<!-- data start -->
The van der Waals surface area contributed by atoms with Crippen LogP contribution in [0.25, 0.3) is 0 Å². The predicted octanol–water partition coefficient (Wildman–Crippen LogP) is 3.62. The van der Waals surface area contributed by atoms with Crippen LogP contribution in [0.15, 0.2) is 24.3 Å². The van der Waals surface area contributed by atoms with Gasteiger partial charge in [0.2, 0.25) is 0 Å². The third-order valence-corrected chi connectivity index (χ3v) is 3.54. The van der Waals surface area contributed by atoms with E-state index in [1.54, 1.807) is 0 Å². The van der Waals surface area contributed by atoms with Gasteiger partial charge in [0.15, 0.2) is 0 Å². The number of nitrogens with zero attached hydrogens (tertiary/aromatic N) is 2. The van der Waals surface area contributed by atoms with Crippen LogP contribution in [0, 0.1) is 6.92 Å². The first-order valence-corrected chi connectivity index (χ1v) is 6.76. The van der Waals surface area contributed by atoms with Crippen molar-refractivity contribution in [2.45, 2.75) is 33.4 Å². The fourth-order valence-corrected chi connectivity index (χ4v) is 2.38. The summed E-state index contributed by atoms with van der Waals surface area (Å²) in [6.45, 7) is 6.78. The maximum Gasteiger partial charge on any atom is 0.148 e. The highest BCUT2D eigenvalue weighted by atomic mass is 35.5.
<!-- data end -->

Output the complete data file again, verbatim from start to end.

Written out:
The van der Waals surface area contributed by atoms with Crippen LogP contribution in [0.25, 0.3) is 0 Å². The predicted octanol–water partition coefficient (Wildman–Crippen LogP) is 3.62. The van der Waals surface area contributed by atoms with Crippen LogP contribution in [0.15, 0.2) is 24.3 Å². The van der Waals surface area contributed by atoms with Gasteiger partial charge in [0.2, 0.25) is 0 Å². The third-order valence-corrected chi connectivity index (χ3v) is 3.54. The van der Waals surface area contributed by atoms with E-state index in [1.54, 1.807) is 0 Å². The van der Waals surface area contributed by atoms with Gasteiger partial charge in [0.15, 0.2) is 0 Å². The number of nitrogens with zero attached hydrogens (tertiary/aromatic N) is 2. The van der Waals surface area contributed by atoms with Crippen LogP contribution in [0, 0.1) is 6.92 Å². The first-order valence-corrected chi connectivity index (χ1v) is 6.76. The van der Waals surface area contributed by atoms with Crippen molar-refractivity contribution in [2.45, 2.75) is 33.4 Å². The fourth-order valence-corrected chi connectivity index (χ4v) is 2.38. The summed E-state index contributed by atoms with van der Waals surface area (Å²) in [6.45, 7) is 6.78. The maximum Gasteiger partial charge on any atom is 0.148 e. The highest BCUT2D eigenvalue weighted by atomic mass is 35.5.